Mixtures and Dissolving


A mixture is made up of two or more substances that are not chemically bonded together, so the substances can easily be separated from each other. In a mixture, each substance keeps its own properties.

  • An example of a mixture is sand in water

Graphic of a blue flask containing a mixture. The bottom of the flask has a layer of sand, above which is a layer of clear water. The image is labelled 'Mixture' at the top and 'Water + Sand' at the bottom.

Water and sand are not joined together, so we can separate the mixture through filtering, yielding separated water and sand. This is because they are two separate substances.


Mixtures can be made in many ways, one of which is through dissolving. An example of this is when salt is stirred into water, the salt dissolves in the water.

Diagram illustrating the dissolving of salt in water. On the left, there's a glass beaker filled with water, and salt (NaCl) is being added. The right side zooms in to show a microscopic view of the solution, highlighting water molecules (H2O) and separated sodium (Na+) and chloride (Cl-) ions from the salt.

A solution is formed when a solute dissolves in a solvent.


  • The substance that dissolves is the solute
  • The substance that the solute dissolves in is called the solvent

This means that in a salt solution, salt is the solute and water is the solvent. The solute and solvent are mixed completely. The techniques to separate the contents of mixtures include filtration, evaporation, distillation and chromatography.

Comparing Properties of Mixtures and Compounds

DefinitionA mixture is a combination of two or more substances that are not chemically bonded togetherA compound contains atoms of different elements that are chemically bonded together in a fixed ratio
Chemically joined or notThe substances it contains are not chemically joined togetherThe elements it contains are chemically joined together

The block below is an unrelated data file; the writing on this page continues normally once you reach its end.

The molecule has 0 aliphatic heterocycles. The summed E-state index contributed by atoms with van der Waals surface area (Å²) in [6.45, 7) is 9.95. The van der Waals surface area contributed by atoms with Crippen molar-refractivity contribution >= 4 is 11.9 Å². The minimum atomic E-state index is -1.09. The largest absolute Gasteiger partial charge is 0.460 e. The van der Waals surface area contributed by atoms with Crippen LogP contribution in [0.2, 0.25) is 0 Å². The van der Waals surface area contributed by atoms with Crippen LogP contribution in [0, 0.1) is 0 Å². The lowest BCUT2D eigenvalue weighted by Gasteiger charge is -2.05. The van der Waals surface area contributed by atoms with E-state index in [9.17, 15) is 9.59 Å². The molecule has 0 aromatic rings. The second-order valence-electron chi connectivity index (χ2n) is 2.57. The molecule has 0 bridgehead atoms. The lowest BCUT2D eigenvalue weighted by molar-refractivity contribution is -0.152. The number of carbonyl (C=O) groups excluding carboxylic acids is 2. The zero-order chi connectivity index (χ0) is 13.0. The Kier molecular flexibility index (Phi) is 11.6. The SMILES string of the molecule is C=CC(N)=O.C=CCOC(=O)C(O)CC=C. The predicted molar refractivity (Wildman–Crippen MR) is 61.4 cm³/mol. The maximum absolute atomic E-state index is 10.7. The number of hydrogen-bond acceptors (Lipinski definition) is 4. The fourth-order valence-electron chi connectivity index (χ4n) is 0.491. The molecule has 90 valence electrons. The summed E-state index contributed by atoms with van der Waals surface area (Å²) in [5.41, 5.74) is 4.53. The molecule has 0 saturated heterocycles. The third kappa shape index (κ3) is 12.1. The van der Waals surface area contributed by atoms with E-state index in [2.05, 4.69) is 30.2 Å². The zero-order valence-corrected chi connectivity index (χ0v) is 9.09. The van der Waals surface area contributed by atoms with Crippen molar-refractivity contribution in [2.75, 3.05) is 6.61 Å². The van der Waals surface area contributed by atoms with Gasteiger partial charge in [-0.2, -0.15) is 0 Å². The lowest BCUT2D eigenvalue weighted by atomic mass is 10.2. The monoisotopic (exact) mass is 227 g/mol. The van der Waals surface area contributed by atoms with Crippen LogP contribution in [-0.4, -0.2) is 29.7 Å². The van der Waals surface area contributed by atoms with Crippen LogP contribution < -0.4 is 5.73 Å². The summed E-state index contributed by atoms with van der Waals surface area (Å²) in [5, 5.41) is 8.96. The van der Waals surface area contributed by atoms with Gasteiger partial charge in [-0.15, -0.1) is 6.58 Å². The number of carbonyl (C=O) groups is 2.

Ability to separateCan easily separate each substance from the mixtureCan only separate each element in a compound using chemical reactions
PropertiesEach substance in the mixture keeps its own propertiesEach element in the compound has different properties to the compound formed
CompositionMixtures contain different elements and compounds – The amount of each substance can varyCompounds contain different elements in a fixed ratio – The amount of each element in a compound does not vary, as the elements are chemically combined
ExamplesSalt water (a mixture of salt and water)

Air (a mixture of gases, including oxygen, nitrogen, and carbon dioxide
Water (made up of two hydrogen atoms and one oxygen atom, chemically bonded together)

Carbon dioxide (made up of one carbon atom and two oxygen atoms, chemically bonded together)

Diagram contrasting mixtures and compounds. On the left, a flask labelled 'Mixtures' shows particles of one substance mingling with particles of a different substance. This leads to 'Types of mixture' with three examples below: 'Salt Water' where the solute dissolves completely, 'Milk' with small particles, and 'Silt in Water' showcasing larger particles. On the right, a flask labelled 'Compounds' illustrates a chemical bond between atoms of different elements, leading to an example below of 'Water'.

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